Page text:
We need to bring 21st century marketing to the tourism industry. From the smallest operator to the largest DMO. I love sharing what I know and also learn from others. I want to do more of it.
So after 11 great years at Tourism British Columbia I’ve decided it is time for a change. Effective November 12, I will be joining the team at Think! Social Media. Rodney and Ben have built an impressive team of brilliant people who bring smart marketing to an exciting and growing list of clients in the travel and tourism industry.
Think! has a different approach. We live the principles of social media. The result is some impressive work and strong client relationships. Clients are now asking to build out the services beyond social media. We will do this while staying true to our values.
I’m sad to leave the organization who have given me so many great opportunities and especially the incredibly talented people I work with every day, around the world. People at Tourism BC, but also at our partners. I’m going to miss them a lot. But in a networked world, we’re only one tweet or status update away.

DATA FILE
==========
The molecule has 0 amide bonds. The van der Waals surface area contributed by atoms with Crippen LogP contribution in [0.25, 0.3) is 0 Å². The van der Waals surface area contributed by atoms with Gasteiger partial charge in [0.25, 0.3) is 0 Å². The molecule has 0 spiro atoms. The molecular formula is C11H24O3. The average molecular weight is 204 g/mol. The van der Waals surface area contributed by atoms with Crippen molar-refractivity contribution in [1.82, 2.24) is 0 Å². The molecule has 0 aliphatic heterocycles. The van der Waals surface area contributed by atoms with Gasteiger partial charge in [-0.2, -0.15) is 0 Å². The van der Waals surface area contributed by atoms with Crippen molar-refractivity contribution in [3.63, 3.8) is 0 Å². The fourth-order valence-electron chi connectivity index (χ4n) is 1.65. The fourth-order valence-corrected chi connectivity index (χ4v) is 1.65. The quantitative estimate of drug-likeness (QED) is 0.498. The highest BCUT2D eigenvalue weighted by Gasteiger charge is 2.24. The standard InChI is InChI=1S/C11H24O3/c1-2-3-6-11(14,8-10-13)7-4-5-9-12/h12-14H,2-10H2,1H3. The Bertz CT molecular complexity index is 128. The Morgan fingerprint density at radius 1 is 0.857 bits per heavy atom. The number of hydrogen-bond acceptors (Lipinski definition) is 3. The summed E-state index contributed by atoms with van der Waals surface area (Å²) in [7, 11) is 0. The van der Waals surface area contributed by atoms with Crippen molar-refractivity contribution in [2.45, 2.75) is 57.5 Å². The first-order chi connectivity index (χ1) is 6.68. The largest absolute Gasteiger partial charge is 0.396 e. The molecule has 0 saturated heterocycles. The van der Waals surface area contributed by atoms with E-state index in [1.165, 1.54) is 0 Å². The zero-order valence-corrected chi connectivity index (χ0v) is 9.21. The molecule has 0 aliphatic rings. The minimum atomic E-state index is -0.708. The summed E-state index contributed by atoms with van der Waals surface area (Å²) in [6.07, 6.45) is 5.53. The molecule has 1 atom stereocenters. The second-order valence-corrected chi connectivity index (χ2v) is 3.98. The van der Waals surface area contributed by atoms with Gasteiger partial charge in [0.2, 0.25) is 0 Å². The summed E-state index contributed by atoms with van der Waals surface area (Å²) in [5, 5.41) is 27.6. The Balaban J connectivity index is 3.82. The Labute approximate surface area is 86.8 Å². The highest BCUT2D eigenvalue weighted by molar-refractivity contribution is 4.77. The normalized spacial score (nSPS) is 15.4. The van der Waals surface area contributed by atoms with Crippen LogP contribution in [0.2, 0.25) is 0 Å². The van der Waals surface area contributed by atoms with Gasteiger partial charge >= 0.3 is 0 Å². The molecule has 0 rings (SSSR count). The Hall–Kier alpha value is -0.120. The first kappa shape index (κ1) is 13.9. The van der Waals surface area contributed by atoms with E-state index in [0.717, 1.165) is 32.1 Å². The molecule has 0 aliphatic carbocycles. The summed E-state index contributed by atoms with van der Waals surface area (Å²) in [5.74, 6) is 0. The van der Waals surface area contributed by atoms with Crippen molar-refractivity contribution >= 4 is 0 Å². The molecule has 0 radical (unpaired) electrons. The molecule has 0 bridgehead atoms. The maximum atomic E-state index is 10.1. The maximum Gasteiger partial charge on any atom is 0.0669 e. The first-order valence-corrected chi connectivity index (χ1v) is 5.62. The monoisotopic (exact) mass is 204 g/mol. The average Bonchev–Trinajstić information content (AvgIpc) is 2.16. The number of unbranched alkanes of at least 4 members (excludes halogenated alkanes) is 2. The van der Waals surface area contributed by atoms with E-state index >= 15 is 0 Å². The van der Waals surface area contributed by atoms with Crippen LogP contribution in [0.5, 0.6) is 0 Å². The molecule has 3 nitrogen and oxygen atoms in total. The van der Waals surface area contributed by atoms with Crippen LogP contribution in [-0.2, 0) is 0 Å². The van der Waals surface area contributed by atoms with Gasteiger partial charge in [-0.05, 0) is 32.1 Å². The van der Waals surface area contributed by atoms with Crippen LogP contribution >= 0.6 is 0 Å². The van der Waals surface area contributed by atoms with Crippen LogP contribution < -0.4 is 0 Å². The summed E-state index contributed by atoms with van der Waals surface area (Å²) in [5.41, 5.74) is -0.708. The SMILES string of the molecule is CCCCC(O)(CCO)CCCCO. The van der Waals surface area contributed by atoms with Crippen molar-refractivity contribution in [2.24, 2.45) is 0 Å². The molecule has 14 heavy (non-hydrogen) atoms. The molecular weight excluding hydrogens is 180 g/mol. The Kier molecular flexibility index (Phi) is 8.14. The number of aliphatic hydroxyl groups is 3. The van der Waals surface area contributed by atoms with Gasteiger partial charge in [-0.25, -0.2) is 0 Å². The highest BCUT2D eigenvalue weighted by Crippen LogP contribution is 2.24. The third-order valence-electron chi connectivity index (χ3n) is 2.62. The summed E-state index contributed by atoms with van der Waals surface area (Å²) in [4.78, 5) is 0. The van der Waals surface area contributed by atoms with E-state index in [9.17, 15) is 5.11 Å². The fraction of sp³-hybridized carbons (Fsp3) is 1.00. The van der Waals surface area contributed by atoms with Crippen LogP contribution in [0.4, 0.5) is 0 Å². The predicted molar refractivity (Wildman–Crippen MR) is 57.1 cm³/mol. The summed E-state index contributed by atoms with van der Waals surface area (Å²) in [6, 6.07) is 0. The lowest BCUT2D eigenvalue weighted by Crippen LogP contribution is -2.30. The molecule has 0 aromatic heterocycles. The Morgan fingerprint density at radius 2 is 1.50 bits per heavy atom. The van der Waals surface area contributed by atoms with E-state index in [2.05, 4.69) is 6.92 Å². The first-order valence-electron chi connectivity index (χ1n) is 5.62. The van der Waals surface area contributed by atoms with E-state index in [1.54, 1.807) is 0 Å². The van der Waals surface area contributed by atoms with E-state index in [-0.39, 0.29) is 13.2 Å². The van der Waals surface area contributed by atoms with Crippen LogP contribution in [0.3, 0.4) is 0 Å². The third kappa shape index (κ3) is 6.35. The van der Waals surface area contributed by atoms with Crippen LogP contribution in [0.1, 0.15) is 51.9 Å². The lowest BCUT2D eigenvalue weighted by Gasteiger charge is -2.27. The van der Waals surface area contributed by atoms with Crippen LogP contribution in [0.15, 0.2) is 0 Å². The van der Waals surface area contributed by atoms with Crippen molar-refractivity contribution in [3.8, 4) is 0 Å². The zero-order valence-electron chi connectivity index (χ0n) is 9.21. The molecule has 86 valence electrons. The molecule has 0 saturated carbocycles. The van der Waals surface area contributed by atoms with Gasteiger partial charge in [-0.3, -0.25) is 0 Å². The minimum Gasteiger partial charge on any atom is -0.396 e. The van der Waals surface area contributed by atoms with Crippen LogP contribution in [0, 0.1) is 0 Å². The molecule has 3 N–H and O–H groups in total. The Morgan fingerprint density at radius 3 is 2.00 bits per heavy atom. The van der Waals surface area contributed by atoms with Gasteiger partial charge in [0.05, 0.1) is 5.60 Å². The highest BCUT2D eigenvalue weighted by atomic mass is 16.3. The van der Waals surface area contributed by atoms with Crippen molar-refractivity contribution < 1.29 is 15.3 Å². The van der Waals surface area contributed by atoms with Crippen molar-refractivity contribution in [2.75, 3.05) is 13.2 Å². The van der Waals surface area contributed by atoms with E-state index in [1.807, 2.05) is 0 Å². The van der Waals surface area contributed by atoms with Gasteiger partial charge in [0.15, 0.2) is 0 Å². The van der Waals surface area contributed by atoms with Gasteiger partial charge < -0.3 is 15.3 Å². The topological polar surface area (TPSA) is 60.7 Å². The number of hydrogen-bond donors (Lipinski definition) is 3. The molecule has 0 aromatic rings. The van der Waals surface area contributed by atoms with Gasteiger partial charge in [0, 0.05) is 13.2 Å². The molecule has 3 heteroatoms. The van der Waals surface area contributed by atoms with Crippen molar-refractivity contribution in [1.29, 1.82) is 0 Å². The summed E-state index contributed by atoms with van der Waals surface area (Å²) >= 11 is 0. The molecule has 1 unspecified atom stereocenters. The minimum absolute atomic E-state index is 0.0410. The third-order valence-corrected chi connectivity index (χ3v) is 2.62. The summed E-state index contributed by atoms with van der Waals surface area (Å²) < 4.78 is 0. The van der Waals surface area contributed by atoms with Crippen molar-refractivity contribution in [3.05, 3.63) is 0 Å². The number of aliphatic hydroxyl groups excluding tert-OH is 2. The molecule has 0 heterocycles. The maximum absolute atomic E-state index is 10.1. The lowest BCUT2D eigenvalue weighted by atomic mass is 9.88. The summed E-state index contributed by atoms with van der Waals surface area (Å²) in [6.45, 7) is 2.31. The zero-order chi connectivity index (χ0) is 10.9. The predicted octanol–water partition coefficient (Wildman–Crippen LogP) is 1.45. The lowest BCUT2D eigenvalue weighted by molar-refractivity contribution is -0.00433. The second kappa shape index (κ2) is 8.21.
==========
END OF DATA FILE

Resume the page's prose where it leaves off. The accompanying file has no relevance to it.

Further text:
I still get questions from tourism businesses who aren’t sure if and how they should engage in social media. The answer is that you already are part of social media.
So the question is “to ignore” or “to engage”. Answer these questions:
How is social media any different?
Today Facebook launched Facebook Questions, “a beta product that lets you pose questions like these to the Facebook community. With this new feature, you can get a broader set of answers and learn valuable information from people knowledgeable on a range of topics.”
The new feature is slowly being rolled out. It’s extremely buggy for me at the moment. Searching for questions about specific topics or keywords doesn’t work at all for example.
But the concept is becoming clear.
Facebook is making clever use of the social graph (friend networks) and user profiles. Questions asked by my friends and topics I’ve have listed as interests where listed first for me. You can also send a question to a friend. Inside Facebook as more details about the product and how the social graph is used.
What’s great for fanpage owners is that you ask and answer questions as the fanpage.
For DMO’s and travel operators, monitoring questions and answering them can be a powerful way to built relationships with potential customers. Besides it’s incredible userbase, its use of the social graph and ability for fanpages to participate makes it a great tool for engagement.